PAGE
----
Summary: At the beginning of the pandemic in 2020, popular opinion was unfavorable toward hiring and onboarding new employees remotely. The shift to remote work was initially successful for many startups because their existing employees had been co-located, logging in-office time together, and those bonds held the team together. But as lockdowns continued, hiring became by necessity a remote activity. Hiring new employees that you might not meet in person for a long time is a big shift for small startups. And paying attention to remote work culture is more important than ever.
Summary: An overwhelming majority of Investors say they are definitely likely to invest in startups that are outside of existing tech hubs like the Bay Area, NY, LA, Seattle, Austin, and Salt Lake City. Combined with relocation movement of Founders and Startups, a shift to remote work, and continued preference for Zoom meetings, this finding suggests a new status quo for geographically diverse investments.
Summary: Even after a reliable vaccine is deployed, Founders & Investors both predict they will take at least half of their meetings by Zoom, and most of them state they will conduct the majority of their meetings by Zoom.
That Investors would take Zoom meetings as the new de facto is significant in that it indicates the pandemic has successfully removed geographical barriers to getting meetings with Investors, and that this trend will continue for 2021 and beyond. This leads to an increase in “fair access” for Founders, increased volume of meetings and perhaps faster fundraisings.
Only 16% of investors and 14% of Founders claim they would conduct less than half of their meetings by Zoom. 5% of Founders hope to take no meetings by Zoom after an efficacious vaccine is deployed.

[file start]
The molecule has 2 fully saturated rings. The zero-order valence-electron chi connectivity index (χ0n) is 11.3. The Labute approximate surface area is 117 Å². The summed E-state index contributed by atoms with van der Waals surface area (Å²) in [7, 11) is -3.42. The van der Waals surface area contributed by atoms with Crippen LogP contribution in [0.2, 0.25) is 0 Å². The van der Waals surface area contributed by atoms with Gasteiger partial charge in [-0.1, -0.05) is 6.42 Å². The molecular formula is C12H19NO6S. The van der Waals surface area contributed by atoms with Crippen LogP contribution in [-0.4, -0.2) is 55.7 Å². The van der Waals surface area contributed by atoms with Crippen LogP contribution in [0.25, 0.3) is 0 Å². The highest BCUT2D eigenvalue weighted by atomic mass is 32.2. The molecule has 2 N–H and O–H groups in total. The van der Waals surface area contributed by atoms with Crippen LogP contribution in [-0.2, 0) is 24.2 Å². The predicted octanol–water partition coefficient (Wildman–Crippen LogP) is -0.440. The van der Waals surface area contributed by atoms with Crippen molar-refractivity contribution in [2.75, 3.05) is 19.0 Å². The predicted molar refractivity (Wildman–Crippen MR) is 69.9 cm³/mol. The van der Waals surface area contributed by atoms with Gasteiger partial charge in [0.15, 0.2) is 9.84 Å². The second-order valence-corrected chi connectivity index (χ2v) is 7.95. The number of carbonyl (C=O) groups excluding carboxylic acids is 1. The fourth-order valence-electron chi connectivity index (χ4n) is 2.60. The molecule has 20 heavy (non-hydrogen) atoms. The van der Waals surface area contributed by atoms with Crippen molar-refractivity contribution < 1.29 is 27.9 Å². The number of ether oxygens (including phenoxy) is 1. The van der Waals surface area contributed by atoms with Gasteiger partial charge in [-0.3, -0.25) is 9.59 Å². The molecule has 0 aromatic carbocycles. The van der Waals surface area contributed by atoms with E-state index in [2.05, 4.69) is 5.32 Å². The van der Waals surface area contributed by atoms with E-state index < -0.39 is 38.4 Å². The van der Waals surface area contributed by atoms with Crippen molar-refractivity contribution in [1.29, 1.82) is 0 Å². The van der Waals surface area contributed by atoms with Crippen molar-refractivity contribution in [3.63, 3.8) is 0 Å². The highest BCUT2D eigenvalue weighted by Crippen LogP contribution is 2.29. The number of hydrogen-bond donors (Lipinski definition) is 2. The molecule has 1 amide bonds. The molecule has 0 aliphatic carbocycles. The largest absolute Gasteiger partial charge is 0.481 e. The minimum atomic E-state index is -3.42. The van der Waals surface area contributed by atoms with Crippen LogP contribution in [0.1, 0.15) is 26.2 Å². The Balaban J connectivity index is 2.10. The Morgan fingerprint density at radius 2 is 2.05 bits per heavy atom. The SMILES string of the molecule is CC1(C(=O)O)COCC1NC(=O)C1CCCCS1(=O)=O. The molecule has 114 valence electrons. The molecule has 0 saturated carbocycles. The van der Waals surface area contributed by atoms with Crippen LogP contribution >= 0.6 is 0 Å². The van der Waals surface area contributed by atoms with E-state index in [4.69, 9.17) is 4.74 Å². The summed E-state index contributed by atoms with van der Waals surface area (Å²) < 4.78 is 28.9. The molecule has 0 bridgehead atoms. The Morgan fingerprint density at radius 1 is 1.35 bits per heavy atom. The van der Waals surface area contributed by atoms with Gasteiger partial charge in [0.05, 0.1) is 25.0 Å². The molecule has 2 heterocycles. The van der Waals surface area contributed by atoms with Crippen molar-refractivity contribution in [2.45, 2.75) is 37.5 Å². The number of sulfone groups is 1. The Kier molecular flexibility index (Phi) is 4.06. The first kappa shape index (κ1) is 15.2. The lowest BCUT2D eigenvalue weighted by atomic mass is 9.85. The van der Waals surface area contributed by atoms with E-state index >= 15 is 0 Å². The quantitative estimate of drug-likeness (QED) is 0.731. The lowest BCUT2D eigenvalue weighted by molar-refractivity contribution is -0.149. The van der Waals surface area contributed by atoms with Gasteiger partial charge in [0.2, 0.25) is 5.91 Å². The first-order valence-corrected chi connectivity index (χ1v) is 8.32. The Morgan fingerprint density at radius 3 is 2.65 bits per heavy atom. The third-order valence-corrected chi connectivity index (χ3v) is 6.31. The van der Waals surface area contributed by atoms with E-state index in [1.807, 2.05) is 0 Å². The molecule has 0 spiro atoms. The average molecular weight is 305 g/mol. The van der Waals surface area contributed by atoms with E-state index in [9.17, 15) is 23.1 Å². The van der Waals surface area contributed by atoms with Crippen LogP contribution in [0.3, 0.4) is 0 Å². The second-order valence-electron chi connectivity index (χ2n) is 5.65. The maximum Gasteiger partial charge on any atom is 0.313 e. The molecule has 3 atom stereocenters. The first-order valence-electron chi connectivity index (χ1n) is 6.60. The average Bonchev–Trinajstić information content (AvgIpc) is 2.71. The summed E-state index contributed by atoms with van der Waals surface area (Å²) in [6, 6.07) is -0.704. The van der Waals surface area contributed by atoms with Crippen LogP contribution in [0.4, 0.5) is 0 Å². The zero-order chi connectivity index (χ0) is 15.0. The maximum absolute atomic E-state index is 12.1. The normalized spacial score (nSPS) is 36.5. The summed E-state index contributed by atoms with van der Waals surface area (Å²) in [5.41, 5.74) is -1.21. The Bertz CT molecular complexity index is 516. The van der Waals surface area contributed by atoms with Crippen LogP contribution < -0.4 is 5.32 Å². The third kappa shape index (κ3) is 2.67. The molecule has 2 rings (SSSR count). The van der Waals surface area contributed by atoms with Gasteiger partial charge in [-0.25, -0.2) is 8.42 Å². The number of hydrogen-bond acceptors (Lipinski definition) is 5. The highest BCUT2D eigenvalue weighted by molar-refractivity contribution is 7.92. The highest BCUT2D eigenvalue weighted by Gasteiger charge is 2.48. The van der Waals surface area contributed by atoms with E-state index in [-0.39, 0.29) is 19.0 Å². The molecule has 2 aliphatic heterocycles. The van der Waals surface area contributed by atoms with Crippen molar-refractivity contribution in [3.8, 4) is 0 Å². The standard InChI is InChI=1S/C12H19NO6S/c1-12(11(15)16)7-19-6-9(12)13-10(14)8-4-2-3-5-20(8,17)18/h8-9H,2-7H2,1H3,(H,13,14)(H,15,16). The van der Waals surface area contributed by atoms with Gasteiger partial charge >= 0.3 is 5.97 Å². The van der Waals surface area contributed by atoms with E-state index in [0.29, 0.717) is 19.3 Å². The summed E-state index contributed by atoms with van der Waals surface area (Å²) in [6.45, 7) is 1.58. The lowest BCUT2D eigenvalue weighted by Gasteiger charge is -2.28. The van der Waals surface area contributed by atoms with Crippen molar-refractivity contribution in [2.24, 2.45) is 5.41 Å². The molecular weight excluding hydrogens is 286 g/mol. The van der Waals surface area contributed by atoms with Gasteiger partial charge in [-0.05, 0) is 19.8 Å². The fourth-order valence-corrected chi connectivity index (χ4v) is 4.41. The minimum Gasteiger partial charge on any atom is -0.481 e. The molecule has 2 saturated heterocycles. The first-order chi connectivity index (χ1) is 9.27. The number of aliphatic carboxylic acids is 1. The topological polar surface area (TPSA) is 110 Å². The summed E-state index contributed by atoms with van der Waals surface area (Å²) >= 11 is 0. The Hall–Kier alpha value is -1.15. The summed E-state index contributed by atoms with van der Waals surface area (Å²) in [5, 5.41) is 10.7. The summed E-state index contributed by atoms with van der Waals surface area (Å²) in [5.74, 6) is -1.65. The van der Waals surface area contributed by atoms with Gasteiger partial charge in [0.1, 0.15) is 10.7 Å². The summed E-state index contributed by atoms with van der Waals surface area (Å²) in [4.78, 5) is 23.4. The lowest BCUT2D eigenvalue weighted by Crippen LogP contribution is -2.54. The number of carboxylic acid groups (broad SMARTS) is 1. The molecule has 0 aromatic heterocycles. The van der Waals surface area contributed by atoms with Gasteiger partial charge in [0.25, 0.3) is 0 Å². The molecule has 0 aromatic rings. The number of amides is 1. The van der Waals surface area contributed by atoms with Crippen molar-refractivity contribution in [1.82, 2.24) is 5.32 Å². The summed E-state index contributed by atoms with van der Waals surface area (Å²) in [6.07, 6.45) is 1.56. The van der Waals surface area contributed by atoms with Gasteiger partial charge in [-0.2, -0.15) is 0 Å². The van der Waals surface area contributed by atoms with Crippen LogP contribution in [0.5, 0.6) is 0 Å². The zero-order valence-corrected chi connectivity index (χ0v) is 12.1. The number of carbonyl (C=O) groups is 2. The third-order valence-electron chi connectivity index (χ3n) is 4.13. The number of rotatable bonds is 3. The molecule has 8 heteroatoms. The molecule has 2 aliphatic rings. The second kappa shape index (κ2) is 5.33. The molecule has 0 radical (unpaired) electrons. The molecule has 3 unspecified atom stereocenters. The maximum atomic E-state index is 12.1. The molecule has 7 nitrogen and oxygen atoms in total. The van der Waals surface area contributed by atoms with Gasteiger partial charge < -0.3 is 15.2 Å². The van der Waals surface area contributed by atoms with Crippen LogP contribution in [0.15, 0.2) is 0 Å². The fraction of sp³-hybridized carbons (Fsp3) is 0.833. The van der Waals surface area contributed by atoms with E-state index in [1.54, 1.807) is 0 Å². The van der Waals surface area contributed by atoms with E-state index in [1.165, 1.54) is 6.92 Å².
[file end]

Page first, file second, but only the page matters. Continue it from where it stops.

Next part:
Summary: Despite WeWork’s valuation falling from $47B to $2.8B in 2020, Founders and Investors are still majorly optimistic about in-person coworking returning as a trend over the next few years, post-pandemic.
When asked if they predict coworking will regain its popularity over the next few years, 62% of Founders and 70.59% of Investors say yes and believe it is a long term trend.
Still, 37.69% of Founders and 29.41% of Investors predict that coworking will never again be as popular as it was before the pandemic.
Only 54.75% of Founders predict a return to the office in 2021; 14.75% say never
65.54% of Investors think we will return to the office in 2021
Summary: Asked when companies will have a majority of employees return to the office, a slight majority of Founders and Investors predict this will happen in Q3 of 2021, with Q4 2021 a close second, and a few lagging into early 2022.
Notably, 14.75% of Founders predict companies will never have a majority of employees return to the office, perhaps indicating the hallmark adaptability of startups as they embrace remote work.
Founders predict SPACs will be significantly less popular than IPOs
Investors Have Less Confidence in SPACs than Founders Do
Summary: While SPACs are a hot topic in the tech community, Founders and Investors alike are reporting low confidence that the role of the SPACs will ever equal that of traditional IPOs, and very few predict it will ever become the dominant way to take a company public.
Summary: We asked over 500 Founders and Investors how they feel about blockchain technology (not just the price of BTC) and if they predict it will be used more via mainstream applications over the next 3 years, or less and will fail to thrive.
In a wave of major support for blockchain tech, 64% of Founders and 71% of Investors predict we will see more mainstream blockchain applications over the next 3 years.
Founders’ Top Picks For 2021 IPOs
Investors’ Top Picks For 2021 IPOs
Summary: Please note that at the time of this survey, Coinbase had not yet filed for its IPO. On the heels of 2020’s year-ending blockbuster IPOs of Airbnb and Doordash, enthusiasm for tech IPOs is strong. In a sentiment survey of upcoming 2021 tech IPOs, Founders are notably excited for Roblox, Affirm, and Instacart. Investors prefer Affirm, then Roblox and Instacart. Upstart, Wish and AbCellera are positively noted as well.